Yom Rishon, 16 AdarI 5781
Sunday, 28 February 2021
Parashat Chayyei Sarah 2013

Parashat Chayyei Sarah
Rabbi Alexandra Wright

25 October 2013

Parashat Chayyei Sarah begins with the death of the first matriarch Sarah, Abraham’s negotiation with the Hittites to purchase a burial place for her and continues with Abraham sending the chief steward of his household to Haran to find a bride for his son Isaac. Like all good romantic stories, all ends happily, a bride is found for the bridegroom and both seem happy for the time being with the outcome.

But no good story is complete without its villain and it is in this parashah that we are introduced to an individual, whose presence initially seems innocuous here – he appears hospitable, anxious to please his guest and solicitous of his sister.· Laban is the alleged villain in question and is Rebekah’s brother and his presence in this chapter of Genesis (24) is presented ambivalently. He appears half way through the story, introduced once the servant of Abraham makes his appearance at the home of Bethuel (father of Rebekah and Laban).

U’l’Rivkah ach, u’shemo Lavan – ‘Now Rebekah had a brother whose name was Laban.· Laban ran out to the man at the spring – when he saw the nose-ring and the bands on his sister’s arms…’· Why does he appear only when the servant starts to produce the gifts from his master – a nose-ring and the bracelets which have been given to Rebekah? Is his hospitality altruistic or does he have an ulterior motive in welcoming the stranger?

Whatever the answer, the Sages take an active dislike to Laban. · From the meaning of his name Lavan – which is Hebrew for ‘white’, the Rabbis said he was ‘exceptionally white’, inferring that he was a ‘refined rogue’, in other words, he was whitened or polished in evil.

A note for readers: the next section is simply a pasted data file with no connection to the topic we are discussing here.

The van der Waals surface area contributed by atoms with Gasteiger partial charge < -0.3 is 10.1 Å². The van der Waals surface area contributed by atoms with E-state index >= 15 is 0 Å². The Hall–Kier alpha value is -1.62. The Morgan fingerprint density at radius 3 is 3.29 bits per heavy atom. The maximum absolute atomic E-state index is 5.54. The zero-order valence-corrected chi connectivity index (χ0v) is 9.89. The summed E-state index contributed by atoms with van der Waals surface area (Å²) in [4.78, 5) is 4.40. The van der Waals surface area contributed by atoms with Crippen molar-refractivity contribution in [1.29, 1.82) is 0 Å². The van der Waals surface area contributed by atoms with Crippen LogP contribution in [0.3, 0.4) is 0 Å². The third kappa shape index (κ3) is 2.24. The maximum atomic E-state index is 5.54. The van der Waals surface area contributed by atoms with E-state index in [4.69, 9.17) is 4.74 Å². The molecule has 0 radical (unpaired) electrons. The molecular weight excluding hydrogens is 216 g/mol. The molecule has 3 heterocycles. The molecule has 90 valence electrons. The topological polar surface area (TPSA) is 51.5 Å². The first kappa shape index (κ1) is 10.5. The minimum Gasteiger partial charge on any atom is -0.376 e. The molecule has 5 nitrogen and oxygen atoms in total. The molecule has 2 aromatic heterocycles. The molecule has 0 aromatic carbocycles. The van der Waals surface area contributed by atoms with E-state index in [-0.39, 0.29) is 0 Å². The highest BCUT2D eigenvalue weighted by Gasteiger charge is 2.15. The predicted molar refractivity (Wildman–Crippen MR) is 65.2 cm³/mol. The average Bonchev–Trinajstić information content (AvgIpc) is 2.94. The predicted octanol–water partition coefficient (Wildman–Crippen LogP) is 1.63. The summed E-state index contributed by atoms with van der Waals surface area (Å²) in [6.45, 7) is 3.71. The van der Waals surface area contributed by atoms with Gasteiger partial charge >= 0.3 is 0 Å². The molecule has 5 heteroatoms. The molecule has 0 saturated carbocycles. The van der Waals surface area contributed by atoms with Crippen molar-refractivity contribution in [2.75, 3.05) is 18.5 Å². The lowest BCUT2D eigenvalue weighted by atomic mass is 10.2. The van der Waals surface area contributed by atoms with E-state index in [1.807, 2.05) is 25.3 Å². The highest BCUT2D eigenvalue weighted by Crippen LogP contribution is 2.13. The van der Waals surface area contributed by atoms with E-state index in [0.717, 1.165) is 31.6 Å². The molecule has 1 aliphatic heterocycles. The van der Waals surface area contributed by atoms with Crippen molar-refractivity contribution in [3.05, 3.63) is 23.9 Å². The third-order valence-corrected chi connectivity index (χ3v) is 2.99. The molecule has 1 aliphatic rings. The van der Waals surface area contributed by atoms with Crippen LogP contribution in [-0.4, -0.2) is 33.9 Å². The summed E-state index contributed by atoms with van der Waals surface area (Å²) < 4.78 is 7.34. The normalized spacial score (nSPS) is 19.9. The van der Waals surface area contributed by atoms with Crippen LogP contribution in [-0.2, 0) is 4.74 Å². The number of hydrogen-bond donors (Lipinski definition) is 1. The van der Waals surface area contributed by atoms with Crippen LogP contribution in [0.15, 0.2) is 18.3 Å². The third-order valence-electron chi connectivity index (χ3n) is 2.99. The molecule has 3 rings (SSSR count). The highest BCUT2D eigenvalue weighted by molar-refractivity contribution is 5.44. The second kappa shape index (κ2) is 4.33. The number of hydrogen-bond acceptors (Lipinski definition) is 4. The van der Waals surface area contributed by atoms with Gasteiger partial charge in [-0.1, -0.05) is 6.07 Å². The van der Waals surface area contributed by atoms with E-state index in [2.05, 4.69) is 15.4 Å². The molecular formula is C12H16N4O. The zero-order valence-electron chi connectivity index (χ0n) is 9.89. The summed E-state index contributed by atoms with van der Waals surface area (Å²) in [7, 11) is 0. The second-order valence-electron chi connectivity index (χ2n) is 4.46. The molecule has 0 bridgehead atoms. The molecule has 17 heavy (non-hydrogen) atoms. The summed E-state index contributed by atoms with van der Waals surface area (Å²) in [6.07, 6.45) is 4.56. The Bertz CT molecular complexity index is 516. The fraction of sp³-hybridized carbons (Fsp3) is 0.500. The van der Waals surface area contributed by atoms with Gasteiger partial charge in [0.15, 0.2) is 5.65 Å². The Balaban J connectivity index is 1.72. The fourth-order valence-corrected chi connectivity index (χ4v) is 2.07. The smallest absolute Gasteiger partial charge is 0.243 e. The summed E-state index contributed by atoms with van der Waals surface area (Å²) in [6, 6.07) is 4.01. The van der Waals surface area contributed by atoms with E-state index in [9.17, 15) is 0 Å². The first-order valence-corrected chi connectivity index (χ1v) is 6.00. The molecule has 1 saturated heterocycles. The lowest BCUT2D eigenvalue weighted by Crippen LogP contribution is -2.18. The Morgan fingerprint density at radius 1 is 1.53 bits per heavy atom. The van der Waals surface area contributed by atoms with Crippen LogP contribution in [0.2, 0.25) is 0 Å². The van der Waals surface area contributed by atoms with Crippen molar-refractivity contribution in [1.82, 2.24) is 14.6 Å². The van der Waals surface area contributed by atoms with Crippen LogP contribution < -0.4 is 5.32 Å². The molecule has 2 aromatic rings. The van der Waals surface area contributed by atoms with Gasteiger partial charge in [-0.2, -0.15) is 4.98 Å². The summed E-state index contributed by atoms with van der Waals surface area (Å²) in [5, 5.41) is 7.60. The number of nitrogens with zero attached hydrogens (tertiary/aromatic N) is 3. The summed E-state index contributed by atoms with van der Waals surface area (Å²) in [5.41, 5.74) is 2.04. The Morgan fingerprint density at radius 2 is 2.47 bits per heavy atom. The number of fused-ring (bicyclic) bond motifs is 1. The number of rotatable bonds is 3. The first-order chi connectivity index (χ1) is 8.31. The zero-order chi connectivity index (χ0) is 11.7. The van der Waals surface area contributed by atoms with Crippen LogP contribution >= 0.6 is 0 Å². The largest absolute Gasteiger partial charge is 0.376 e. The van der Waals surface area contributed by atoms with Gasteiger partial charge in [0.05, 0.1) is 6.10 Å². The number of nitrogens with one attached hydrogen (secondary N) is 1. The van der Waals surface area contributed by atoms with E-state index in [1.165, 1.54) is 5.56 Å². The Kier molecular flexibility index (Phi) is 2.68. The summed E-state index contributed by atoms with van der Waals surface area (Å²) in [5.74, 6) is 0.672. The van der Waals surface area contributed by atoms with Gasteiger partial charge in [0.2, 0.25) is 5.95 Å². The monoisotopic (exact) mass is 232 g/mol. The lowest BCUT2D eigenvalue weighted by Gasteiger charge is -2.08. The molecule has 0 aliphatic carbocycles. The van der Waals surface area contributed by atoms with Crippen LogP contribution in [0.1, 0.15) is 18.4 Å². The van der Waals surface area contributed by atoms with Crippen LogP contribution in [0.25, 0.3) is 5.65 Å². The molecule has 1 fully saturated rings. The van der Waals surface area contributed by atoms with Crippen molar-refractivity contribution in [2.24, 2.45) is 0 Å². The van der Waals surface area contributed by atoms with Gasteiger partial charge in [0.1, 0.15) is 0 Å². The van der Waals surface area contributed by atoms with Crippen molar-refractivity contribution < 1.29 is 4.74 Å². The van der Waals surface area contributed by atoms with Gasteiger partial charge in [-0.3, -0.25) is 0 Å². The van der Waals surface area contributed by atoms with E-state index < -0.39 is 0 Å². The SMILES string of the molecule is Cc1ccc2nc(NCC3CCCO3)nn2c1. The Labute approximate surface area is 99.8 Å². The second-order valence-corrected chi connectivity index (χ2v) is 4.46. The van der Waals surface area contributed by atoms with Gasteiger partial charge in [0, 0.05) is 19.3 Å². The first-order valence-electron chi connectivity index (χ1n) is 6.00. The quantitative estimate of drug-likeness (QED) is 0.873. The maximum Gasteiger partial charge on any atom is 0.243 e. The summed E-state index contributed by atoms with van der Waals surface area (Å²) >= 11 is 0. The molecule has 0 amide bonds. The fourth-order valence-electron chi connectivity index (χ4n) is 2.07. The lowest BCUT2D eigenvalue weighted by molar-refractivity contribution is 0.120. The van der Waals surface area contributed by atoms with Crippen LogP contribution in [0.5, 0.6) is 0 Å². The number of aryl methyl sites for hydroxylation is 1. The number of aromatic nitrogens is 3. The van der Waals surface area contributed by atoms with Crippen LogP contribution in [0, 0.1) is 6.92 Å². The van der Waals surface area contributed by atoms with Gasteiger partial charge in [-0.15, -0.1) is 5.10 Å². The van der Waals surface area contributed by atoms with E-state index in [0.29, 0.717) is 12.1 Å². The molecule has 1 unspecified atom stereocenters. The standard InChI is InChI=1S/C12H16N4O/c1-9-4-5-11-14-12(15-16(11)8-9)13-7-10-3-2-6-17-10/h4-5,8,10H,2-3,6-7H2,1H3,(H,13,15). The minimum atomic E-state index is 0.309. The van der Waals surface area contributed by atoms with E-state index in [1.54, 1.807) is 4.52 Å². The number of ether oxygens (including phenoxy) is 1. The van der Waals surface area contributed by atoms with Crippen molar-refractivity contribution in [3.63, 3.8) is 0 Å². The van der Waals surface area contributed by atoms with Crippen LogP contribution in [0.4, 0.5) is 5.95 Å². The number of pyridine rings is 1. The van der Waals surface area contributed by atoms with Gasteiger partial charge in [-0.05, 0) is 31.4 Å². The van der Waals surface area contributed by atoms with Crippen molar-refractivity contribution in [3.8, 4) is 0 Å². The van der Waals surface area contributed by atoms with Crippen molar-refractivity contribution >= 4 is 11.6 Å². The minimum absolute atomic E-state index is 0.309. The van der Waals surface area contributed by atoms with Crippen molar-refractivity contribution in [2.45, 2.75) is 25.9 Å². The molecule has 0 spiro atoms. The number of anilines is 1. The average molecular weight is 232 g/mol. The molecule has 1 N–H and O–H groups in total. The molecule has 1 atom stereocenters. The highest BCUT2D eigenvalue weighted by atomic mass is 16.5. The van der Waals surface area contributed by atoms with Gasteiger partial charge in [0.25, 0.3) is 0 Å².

Rashi asks: ‘Why did he run out to greet the man?’· It was for no other reason than he saw the rings and gold bands on his sister’s arms and said to himself: This man is wealthy and he cast his eyes at the money.

We come across Laban later on in the Torah, when Isaac’s younger son Jacob leaves home, having stolen both birthright and the blessing reserved for the older son, his twin brother, Esau.· He flees to the birthplace of their mother.· And how telling again when Laban is introduced by his daughter Rachel to Jacob: he runs to greet him, embraces him and kisses him and takes him into his house.· Is it genuine affection – the nephew whom he has never met, or is there something more sinister in the way Laban greets Jacob?

And is Laban really as ‘white’ as he seems?· He offers to pay Jacob’s wages for working for him and he agrees to give his younger daughter Rachel to Jacob as a wife.· And yet he practises two deceptions: in the first place he substitutes the older daughter Leah for the younger at the wedding so that when Jacob wakes up in the morning he finds himself not with his beloved Rachel, but with the plainer, unwanted Leah and must serve another seven years for Rachel.· And secondly, Laban profits from Jacob’s hard work over a period of twenty years.· When Jacob and Laban part amidst an argument over payment of wages, Laban believes that he is getting a bargain, removing all the goats with ‘white’ markings on them and giving them to his own sons instead of to Jacob, but eventually is outwitted by his son-in-law. There is a rift and Jacob leaves in stealth although Laban catches up with him and a covenant is made between the two.

This difficult relationship as told in the Torah becomes a kind of ‘type’ in later Jewish history.· Jacob represents the Jewish people and Laban – because he comes from Syria - becomes the archetypal villain, the oppressor of the Jewish people.· And that is how we meet him in the Pesach Haggadah, not as Jacob’s father-in-law, but as a kind of Haman figure, a persecutor, seeking to destroy the Jewish people.

The Rabbis, if you’ll excuse the pun, paint a very black and white picture of Laban and Jacob.· Jacob or Israel – righteous, upright, good, representing the Jewish people; Laban deceptive, cunning, dishonest, oppressive – representing the regimes that sought to destroy the Jewish people.

But we know that life is not black and white, it is more often grey and further nuanced with shades of light and dark.· Jacob is also deceptive and cunning, and perhaps Laban is after all not as wicked as Jewish tradition makes him out to be.

At its very worst, religion can demonise the one who is a stranger to us, the one whose face is so ‘whitened’ that we cannot distinguish its features or form; we withdraw from any relationship with the other.· At its very best, religion – Judaism – can teach us about relationship. That I cannot be ‘I’ without standing in a relationship with you, with the one who faces me.· For we are changed by the relationships we have with others, we are transformed by seeing their faces, by conversation and encounter with those among whom we live.